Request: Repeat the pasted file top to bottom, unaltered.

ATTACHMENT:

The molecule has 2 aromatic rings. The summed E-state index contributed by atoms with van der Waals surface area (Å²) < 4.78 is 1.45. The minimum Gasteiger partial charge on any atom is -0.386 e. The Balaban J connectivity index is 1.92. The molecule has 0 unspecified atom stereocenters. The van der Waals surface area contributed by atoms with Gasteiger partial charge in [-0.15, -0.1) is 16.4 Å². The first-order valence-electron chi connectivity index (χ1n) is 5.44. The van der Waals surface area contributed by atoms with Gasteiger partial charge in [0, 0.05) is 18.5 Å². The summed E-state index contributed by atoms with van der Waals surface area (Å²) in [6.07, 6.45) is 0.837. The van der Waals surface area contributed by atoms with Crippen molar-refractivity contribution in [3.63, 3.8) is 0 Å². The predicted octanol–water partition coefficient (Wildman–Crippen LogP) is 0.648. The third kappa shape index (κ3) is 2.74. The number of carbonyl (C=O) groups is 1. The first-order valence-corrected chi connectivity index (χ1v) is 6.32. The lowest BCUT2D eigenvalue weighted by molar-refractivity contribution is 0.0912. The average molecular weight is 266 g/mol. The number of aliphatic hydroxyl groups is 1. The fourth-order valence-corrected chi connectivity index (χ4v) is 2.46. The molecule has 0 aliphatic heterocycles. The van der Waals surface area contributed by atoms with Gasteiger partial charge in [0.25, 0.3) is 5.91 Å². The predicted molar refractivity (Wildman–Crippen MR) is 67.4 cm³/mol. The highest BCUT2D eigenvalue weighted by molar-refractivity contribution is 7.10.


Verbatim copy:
The molecule has 2 aromatic rings. The summed E-state index contributed by atoms with van der Waals surface area (Å²) < 4.78 is 1.45. The minimum Gasteiger partial charge on any atom is -0.386 e. The Balaban J connectivity index is 1.92. The molecule has 0 unspecified atom stereocenters. The van der Waals surface area contributed by atoms with Gasteiger partial charge in [-0.15, -0.1) is 16.4 Å². The first-order valence-electron chi connectivity index (χ1n) is 5.44. The van der Waals surface area contributed by atoms with Gasteiger partial charge in [0, 0.05) is 18.5 Å². The summed E-state index contributed by atoms with van der Waals surface area (Å²) in [6.07, 6.45) is 0.837. The van der Waals surface area contributed by atoms with Crippen molar-refractivity contribution in [3.63, 3.8) is 0 Å². The predicted octanol–water partition coefficient (Wildman–Crippen LogP) is 0.648. The third kappa shape index (κ3) is 2.74. The number of carbonyl (C=O) groups is 1. The first-order valence-corrected chi connectivity index (χ1v) is 6.32. The lowest BCUT2D eigenvalue weighted by molar-refractivity contribution is 0.0912. The average molecular weight is 266 g/mol. The number of aliphatic hydroxyl groups is 1. The fourth-order valence-corrected chi connectivity index (χ4v) is 2.46. The molecule has 0 aliphatic heterocycles. The van der Waals surface area contributed by atoms with Gasteiger partial charge in [0.25, 0.3) is 5.91 Å². The predicted molar refractivity (Wildman–Crippen MR) is 67.4 cm³/mol. The highest BCUT2D eigenvalue weighted by molar-refractivity contribution is 7.10.